Government affairs

Legislative Updates

Bill introduced to provide emergency appropriations to USPS

On March 31, Rep. Joe Neguse (D-CO) introduced the “Protect Our Post Offices Act” (H.R. 6425), which would provide $25 billion in emergency funding to the U.S. Postal Service (USPS) from the U.S. Treasury. The appropriations would be a one-time payment to assist USPS while it struggles from the lost revenue caused by the coronavirus pandemic and the government responses to it.

The language is similar to that of the Take Responsibility for Workers and Family Act (H.R.6379), introduced by Speaker of the House Nancy Pelosi (D-CA) and House Committee on Appropriations Chairwoman Nita Lowey (D-NY) as part of negotiations around the third stimulus package. Both bills would provide $25 billion in appropriations, though the Speaker’s bill also called for the elimination of the agency’s current $11 billion debt to the Treasury; resetting the Postal Service’s borrowing authority to $15 billion with an elimination of the current $3 billion limit on new debt; and a provision to prioritize the delivery of medical items and to make other operation adjustments in response to the Coronavirus crisis.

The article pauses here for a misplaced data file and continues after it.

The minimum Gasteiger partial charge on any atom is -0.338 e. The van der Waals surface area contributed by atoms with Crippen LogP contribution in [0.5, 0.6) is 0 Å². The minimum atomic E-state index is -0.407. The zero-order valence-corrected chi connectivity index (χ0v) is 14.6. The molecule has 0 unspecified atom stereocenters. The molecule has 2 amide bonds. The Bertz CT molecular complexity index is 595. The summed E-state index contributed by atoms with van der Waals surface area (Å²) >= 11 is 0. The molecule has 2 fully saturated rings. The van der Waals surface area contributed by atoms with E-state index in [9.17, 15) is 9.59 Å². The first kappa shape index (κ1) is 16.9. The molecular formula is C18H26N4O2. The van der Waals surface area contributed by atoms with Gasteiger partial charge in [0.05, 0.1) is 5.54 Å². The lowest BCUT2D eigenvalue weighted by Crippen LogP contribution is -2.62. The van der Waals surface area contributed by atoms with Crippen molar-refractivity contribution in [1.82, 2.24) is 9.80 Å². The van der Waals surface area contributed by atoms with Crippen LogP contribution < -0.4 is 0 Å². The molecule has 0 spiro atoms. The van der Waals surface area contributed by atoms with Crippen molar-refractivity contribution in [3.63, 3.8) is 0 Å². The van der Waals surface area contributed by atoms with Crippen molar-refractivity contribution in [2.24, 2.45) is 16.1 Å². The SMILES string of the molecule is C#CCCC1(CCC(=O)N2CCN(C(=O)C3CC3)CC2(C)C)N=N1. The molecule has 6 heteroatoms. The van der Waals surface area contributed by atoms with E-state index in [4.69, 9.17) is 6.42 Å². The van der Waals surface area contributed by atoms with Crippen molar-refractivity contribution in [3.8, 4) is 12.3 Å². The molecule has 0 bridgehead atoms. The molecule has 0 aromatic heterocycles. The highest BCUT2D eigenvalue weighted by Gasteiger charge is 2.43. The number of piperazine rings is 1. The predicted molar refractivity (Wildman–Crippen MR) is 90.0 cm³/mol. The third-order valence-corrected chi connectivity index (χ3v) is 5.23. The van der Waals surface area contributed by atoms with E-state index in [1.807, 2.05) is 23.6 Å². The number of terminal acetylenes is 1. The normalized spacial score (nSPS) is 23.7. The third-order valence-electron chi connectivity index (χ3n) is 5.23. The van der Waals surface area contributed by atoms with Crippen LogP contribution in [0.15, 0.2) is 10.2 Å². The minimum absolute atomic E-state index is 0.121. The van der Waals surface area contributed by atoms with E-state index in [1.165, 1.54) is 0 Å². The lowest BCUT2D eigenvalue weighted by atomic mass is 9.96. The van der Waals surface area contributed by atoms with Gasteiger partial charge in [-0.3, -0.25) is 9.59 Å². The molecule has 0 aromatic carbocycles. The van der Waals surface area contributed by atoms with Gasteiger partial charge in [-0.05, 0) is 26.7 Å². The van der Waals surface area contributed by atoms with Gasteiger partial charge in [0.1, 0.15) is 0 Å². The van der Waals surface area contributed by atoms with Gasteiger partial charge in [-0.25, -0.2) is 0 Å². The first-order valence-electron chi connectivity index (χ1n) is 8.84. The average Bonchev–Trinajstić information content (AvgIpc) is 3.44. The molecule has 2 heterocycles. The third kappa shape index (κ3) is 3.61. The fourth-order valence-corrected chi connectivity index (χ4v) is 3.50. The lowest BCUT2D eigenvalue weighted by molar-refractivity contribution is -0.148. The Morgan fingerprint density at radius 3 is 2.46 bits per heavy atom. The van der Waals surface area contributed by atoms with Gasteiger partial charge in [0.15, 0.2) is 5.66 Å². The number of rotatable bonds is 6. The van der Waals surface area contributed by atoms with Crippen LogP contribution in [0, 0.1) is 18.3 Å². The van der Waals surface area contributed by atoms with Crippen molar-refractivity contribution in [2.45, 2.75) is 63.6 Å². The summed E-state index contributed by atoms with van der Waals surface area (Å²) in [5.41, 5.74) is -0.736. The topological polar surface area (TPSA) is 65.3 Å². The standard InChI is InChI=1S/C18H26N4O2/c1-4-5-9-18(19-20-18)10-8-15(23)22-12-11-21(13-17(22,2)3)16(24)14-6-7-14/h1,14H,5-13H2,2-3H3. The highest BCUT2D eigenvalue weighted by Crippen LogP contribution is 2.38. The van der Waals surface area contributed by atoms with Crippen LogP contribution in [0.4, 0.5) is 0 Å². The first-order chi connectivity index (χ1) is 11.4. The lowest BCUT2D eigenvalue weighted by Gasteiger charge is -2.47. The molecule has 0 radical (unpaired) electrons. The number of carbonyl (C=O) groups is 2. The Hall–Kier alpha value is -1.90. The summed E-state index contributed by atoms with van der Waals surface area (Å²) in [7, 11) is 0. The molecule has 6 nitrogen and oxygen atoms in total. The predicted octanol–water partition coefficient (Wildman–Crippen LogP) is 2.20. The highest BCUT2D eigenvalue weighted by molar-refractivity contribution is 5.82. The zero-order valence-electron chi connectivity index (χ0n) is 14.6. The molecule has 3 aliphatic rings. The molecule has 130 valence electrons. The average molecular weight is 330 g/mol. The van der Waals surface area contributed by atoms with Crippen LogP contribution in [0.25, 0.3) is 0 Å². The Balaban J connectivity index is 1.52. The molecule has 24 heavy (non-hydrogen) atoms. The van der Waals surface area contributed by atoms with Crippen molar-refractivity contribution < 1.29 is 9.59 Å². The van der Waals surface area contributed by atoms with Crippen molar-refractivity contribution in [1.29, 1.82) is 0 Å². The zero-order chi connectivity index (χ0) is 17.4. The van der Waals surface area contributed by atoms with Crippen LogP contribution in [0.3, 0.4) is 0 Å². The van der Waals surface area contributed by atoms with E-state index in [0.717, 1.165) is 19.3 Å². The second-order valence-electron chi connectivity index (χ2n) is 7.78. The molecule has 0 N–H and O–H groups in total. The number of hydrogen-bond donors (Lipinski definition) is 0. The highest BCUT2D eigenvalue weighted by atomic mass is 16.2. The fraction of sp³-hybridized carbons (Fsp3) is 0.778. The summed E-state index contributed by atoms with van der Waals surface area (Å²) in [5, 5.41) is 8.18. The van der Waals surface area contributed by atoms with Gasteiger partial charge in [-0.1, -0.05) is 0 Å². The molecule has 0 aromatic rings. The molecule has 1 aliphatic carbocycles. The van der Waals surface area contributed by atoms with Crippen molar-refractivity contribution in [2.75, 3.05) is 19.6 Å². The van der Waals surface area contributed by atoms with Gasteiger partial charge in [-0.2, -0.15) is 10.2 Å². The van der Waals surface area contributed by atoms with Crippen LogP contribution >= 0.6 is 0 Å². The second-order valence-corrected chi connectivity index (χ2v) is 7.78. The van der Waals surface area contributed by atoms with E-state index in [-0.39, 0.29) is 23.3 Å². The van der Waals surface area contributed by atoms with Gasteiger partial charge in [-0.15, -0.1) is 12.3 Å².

Rep. Neguse’s provision differed from that of the Speaker’s as it states that the funding “shall be available only if the President subsequently so designates such amount and transmits such designation to the Congress.”

This condition appears to suggest that the funding would only be made available if the President deems it necessary. If so, that could mean the legislation is inherently ineffectual as it became clear from the negotiations around the third stimulus that primary obstacle to the Postal Service’s financial relief was the Administration’s negotiating team, led by Treasury Secretary Steve Mnuchin.

Mnuchin flatly rejected a $13 billion emergency appropriation to USPS, despite that number being agreed to by both Senate Leaders Mitch McConnell (R-KY) and Chuck Schumer (D-NY). At the end of the negotiations, the Administration agreed to provide a $10 billion special line of credit to help USPS deal with the Covid-19 crisis. This raises the Postal Service’s liquidity, but also its indebtedness.

If the allocation of $25 billion in emergency funding for USPS in Rep. Neguse’s legislation is dependent on the Administration’s discretion, regardless of the bill’s level of support in Congress, then the “Protect Our Post Offices Act” is effectively useless as the Administration has demonstrated it cannot be relied on to protect our nation’s most treasured institution.

Unfortunately, this bill does not address the immediate and long-term needs of the Postal Service as outlined by NALC in its recent white paper, viewable here. NALC encourages letter carriers to engage with Congressional leadership on the requests outlined in that document and not on the “Protect Our Post Offices Act” (H.R. 6425).

NALC will continue to monitor all legislation related to the Postal Service to keep letter carriers well informed.

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